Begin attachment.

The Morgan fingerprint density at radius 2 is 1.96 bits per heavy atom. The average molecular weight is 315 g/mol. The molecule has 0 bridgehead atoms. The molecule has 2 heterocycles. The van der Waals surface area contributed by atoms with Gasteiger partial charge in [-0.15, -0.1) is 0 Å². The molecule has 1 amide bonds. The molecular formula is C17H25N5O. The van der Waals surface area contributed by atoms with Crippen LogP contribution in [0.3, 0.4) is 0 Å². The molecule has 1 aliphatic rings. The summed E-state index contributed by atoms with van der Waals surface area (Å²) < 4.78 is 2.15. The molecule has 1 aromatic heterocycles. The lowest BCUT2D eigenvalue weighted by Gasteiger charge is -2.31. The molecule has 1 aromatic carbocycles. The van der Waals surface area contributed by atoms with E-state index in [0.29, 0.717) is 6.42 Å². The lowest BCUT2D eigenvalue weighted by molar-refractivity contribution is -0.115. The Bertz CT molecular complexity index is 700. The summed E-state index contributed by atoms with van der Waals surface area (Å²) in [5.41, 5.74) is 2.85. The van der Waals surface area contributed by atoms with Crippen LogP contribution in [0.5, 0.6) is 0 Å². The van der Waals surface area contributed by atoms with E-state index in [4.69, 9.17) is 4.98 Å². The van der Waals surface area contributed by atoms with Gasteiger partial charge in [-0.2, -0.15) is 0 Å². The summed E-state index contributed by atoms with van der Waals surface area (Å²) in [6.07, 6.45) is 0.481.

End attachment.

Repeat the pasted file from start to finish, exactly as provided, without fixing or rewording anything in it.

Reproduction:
The Morgan fingerprint density at radius 2 is 1.96 bits per heavy atom. The average molecular weight is 315 g/mol. The molecule has 0 bridgehead atoms. The molecule has 2 heterocycles. The van der Waals surface area contributed by atoms with Gasteiger partial charge in [-0.15, -0.1) is 0 Å². The molecule has 1 amide bonds. The molecular formula is C17H25N5O. The van der Waals surface area contributed by atoms with Crippen LogP contribution in [0.3, 0.4) is 0 Å². The molecule has 1 aliphatic rings. The summed E-state index contributed by atoms with van der Waals surface area (Å²) < 4.78 is 2.15. The molecule has 1 aromatic heterocycles. The lowest BCUT2D eigenvalue weighted by Gasteiger charge is -2.31. The molecule has 1 aromatic carbocycles. The van der Waals surface area contributed by atoms with E-state index in [0.29, 0.717) is 6.42 Å². The lowest BCUT2D eigenvalue weighted by molar-refractivity contribution is -0.115. The Bertz CT molecular complexity index is 700. The summed E-state index contributed by atoms with van der Waals surface area (Å²) in [5.41, 5.74) is 2.85. The van der Waals surface area contributed by atoms with Crippen LogP contribution in [0.5, 0.6) is 0 Å². The van der Waals surface area contributed by atoms with E-state index in [4.69, 9.17) is 4.98 Å². The van der Waals surface area contributed by atoms with Gasteiger partial charge in [-0.2, -0.15) is 0 Å². The summed E-state index contributed by atoms with van der Waals surface area (Å²) in [6.07, 6.45) is 0.481.